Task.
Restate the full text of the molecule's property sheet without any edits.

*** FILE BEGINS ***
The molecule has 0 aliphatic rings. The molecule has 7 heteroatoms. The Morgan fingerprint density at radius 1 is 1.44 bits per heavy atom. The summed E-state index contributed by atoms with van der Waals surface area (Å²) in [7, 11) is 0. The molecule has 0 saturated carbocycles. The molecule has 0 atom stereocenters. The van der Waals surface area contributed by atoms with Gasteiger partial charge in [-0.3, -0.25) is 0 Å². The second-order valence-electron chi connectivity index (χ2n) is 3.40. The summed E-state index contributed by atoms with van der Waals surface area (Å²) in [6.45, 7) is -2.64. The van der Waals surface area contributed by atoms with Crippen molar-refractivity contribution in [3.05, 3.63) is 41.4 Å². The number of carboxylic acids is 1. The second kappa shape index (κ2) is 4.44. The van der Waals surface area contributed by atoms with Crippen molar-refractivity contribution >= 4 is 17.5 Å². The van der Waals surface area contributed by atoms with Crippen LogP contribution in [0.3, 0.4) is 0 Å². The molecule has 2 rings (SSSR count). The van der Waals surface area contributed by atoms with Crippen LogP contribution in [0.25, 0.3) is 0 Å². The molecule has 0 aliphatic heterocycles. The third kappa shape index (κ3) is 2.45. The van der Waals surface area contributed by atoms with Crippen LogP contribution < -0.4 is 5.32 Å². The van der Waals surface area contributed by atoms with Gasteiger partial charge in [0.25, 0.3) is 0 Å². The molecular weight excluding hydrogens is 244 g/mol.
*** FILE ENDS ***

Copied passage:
The molecule has 0 aliphatic rings. The molecule has 7 heteroatoms. The Morgan fingerprint density at radius 1 is 1.44 bits per heavy atom. The summed E-state index contributed by atoms with van der Waals surface area (Å²) in [7, 11) is 0. The molecule has 0 saturated carbocycles. The molecule has 0 atom stereocenters. The van der Waals surface area contributed by atoms with Gasteiger partial charge in [-0.3, -0.25) is 0 Å². The second-order valence-electron chi connectivity index (χ2n) is 3.40. The summed E-state index contributed by atoms with van der Waals surface area (Å²) in [6.45, 7) is -2.64. The van der Waals surface area contributed by atoms with Crippen molar-refractivity contribution in [3.05, 3.63) is 41.4 Å². The number of carboxylic acids is 1. The second kappa shape index (κ2) is 4.44. The van der Waals surface area contributed by atoms with Crippen molar-refractivity contribution >= 4 is 17.5 Å². The van der Waals surface area contributed by atoms with Crippen LogP contribution in [0.3, 0.4) is 0 Å². The molecule has 2 rings (SSSR count). The van der Waals surface area contributed by atoms with Crippen LogP contribution in [0.25, 0.3) is 0 Å². The molecule has 0 aliphatic heterocycles. The third kappa shape index (κ3) is 2.45. The van der Waals surface area contributed by atoms with Crippen LogP contribution < -0.4 is 5.32 Å². The van der Waals surface area contributed by atoms with Gasteiger partial charge in [0.25, 0.3) is 0 Å². The molecular weight excluding hydrogens is 244 g/mol.